Feature Article - May/June 2006
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Undercover Operations

With proper planning, adding a pool enclosure can boost patronage and profits

By Dawn Klingensmith



Know the Code

Prefabricated see-through pool enclosures can be assembled in a matter of days, and when the last panel is in place, occupants ideally don't sense the presence of the structure and feel seamlessly connected to the great outdoors. But make no mistake: These are permanent structures, and just like their brick-and-mortar brethren, they are subject to strict building codes.

The Lompoc Aquatic Center in Lompoc, Calif., is one of the largest enclosures of this type ever built, and in part because of its size, architect Jim Moore had to clear three daunting California Building Code (CBC) hurdles.

  • Per CBC Chapter 31 B, occupant load calculations are based on a ratio involving the surface area of the pool. Using this method, Moore arrived at 775 occupants, a number that normally would require an A2.1 assembly area occupancy classification, which entails fire rating the structural frame. The manufacturer's aluminum frame system did not lend itself to this type of treatment. Using an exception spelled out in CBC code (1003.2.2.2), Moore prepared and gained approval of an occupant load management plan and added exit doors to his design. By doing so, he attained an A-3 occupancy classification for the enclosure, which does not require a fire-rated structural frame.
  • The enclosure's double-layer polycarbonate roof panels have a Class C fire safety rating, but based on occupancy class, a Class B roof rating is required. Satisfying this requirement meant limiting the use of polycarbonate to no more than 33 percent of the roof area. Working with Moore, the manufacturer designed a three-component roof system, using the standard polycarbonate for the operable roof sections, which took up the allowable 33 percent, and fixed insulated glass and metal panels in all other areas. All materials were specified in a blue color to maintain the aesthetic harmony of the roof.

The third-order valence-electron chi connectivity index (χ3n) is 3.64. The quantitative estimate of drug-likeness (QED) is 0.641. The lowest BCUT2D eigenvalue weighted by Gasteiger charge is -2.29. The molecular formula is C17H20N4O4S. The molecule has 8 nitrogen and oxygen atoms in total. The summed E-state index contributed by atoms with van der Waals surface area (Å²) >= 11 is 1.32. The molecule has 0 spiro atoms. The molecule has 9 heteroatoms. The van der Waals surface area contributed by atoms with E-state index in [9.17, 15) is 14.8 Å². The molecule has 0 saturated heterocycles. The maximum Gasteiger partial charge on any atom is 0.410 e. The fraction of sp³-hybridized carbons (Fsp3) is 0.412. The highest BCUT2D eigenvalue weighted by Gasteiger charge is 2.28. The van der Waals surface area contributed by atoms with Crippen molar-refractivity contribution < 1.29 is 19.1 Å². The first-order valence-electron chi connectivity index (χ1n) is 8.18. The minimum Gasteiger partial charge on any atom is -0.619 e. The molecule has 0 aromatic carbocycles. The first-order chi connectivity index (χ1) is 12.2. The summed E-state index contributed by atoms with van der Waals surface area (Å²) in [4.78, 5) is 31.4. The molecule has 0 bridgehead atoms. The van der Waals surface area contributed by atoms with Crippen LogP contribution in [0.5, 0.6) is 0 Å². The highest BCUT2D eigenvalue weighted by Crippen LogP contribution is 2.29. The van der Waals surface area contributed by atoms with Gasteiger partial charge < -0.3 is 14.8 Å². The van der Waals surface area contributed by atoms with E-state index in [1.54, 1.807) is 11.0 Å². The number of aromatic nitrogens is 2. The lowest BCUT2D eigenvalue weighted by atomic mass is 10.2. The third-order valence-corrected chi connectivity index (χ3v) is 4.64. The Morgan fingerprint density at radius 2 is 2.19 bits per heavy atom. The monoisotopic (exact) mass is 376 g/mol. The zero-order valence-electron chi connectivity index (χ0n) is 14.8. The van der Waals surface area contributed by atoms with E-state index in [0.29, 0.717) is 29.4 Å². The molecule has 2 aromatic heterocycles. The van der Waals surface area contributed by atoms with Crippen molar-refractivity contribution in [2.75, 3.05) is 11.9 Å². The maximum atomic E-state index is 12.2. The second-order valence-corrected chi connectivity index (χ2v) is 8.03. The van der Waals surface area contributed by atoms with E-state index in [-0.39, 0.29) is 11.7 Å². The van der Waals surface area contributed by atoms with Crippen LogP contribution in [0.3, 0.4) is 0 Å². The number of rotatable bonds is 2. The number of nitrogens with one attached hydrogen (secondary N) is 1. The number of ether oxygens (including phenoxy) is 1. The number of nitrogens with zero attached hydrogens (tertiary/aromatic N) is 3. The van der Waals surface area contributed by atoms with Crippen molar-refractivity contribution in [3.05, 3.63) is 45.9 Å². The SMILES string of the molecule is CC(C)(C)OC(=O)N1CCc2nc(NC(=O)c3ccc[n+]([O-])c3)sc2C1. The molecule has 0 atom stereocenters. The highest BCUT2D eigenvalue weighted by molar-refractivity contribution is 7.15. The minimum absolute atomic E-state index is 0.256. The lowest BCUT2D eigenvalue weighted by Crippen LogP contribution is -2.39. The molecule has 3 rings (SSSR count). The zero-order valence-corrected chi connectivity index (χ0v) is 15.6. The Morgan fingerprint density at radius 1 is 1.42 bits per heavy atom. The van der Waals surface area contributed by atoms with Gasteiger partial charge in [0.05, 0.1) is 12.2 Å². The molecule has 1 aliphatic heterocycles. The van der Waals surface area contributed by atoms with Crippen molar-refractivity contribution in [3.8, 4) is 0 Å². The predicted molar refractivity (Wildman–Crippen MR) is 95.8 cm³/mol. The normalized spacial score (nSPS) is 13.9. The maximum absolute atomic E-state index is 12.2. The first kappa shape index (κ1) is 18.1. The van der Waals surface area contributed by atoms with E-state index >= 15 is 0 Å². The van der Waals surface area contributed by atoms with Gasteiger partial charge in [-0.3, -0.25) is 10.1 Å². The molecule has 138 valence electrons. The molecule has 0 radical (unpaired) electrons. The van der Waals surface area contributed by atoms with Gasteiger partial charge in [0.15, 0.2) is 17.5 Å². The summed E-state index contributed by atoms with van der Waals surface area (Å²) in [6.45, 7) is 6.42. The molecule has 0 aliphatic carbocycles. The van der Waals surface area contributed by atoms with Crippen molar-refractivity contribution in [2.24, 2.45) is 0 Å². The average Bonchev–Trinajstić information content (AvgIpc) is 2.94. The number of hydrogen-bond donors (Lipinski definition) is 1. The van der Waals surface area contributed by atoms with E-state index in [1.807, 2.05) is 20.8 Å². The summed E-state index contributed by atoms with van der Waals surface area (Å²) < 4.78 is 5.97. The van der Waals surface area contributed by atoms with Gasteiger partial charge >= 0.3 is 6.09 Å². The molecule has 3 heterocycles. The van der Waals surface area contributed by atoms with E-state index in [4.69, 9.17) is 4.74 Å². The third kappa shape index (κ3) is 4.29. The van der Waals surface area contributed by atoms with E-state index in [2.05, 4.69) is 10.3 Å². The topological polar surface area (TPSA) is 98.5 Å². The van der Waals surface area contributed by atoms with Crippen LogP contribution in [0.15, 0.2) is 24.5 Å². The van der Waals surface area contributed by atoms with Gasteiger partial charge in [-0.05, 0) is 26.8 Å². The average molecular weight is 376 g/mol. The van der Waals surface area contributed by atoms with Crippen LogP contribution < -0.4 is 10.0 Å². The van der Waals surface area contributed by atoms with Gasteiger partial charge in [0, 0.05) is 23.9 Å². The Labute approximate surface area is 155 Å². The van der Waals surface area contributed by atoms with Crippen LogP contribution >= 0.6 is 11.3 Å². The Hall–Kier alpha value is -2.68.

• Due to the large size of the enclosure, CBC Section 505.3 required that a full sprinkler system be installed. However, the building department ultimately ruled that areas directly below the operable roof did not need sprinklers because the retractable portions of the roof are situated directly over pool areas. Moreover, installing sprinkler heads in the operable roof area belied common sense because whenever the roof was open they would lack the heat bank necessary to activate them in case of a fire.